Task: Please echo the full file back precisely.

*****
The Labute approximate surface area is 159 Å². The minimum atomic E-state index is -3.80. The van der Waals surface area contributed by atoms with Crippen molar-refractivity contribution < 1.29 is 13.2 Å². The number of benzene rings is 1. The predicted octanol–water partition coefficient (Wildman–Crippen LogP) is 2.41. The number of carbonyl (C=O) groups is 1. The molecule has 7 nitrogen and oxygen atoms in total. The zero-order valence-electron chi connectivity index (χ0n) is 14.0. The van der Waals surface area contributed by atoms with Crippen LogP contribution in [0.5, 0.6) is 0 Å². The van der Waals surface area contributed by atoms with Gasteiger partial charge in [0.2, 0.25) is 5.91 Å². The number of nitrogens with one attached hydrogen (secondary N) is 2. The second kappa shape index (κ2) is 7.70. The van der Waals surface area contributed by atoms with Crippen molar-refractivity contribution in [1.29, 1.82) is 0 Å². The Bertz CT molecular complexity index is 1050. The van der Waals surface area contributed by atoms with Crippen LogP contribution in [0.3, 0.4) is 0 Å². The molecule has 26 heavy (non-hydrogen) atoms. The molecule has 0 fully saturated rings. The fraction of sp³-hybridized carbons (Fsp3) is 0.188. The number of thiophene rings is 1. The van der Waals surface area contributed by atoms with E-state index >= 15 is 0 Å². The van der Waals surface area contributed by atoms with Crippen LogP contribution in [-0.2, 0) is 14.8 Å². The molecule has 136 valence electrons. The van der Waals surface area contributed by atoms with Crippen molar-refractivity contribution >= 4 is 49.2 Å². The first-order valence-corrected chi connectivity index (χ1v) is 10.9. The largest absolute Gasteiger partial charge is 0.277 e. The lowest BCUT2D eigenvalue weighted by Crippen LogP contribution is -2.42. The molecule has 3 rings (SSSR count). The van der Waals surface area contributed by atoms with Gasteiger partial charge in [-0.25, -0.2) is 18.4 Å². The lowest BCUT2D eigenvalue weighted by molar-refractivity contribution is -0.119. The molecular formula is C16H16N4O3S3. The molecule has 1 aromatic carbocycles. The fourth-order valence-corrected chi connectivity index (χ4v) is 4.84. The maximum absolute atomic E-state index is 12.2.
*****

The Labute approximate surface area is 159 Å². The minimum atomic E-state index is -3.80. The van der Waals surface area contributed by atoms with Crippen molar-refractivity contribution < 1.29 is 13.2 Å². The number of benzene rings is 1. The predicted octanol–water partition coefficient (Wildman–Crippen LogP) is 2.41. The number of carbonyl (C=O) groups is 1. The molecule has 7 nitrogen and oxygen atoms in total. The zero-order valence-electron chi connectivity index (χ0n) is 14.0. The van der Waals surface area contributed by atoms with Crippen LogP contribution in [0.5, 0.6) is 0 Å². The van der Waals surface area contributed by atoms with Gasteiger partial charge in [0.2, 0.25) is 5.91 Å². The number of nitrogens with one attached hydrogen (secondary N) is 2. The second kappa shape index (κ2) is 7.70. The van der Waals surface area contributed by atoms with Crippen molar-refractivity contribution in [1.29, 1.82) is 0 Å². The Bertz CT molecular complexity index is 1050. The van der Waals surface area contributed by atoms with Crippen LogP contribution in [0.3, 0.4) is 0 Å². The molecule has 26 heavy (non-hydrogen) atoms. The molecule has 0 fully saturated rings. The fraction of sp³-hybridized carbons (Fsp3) is 0.188. The number of thiophene rings is 1. The van der Waals surface area contributed by atoms with E-state index >= 15 is 0 Å². The van der Waals surface area contributed by atoms with Crippen LogP contribution in [-0.2, 0) is 14.8 Å². The molecule has 136 valence electrons. The van der Waals surface area contributed by atoms with Crippen molar-refractivity contribution >= 4 is 49.2 Å². The first-order valence-corrected chi connectivity index (χ1v) is 10.9. The largest absolute Gasteiger partial charge is 0.277 e. The lowest BCUT2D eigenvalue weighted by Crippen LogP contribution is -2.42. The molecule has 3 rings (SSSR count). The van der Waals surface area contributed by atoms with Gasteiger partial charge in [-0.25, -0.2) is 18.4 Å². The lowest BCUT2D eigenvalue weighted by molar-refractivity contribution is -0.119. The molecular formula is C16H16N4O3S3. The molecule has 1 aromatic carbocycles. The fourth-order valence-corrected chi connectivity index (χ4v) is 4.84. The maximum absolute atomic E-state index is 12.2.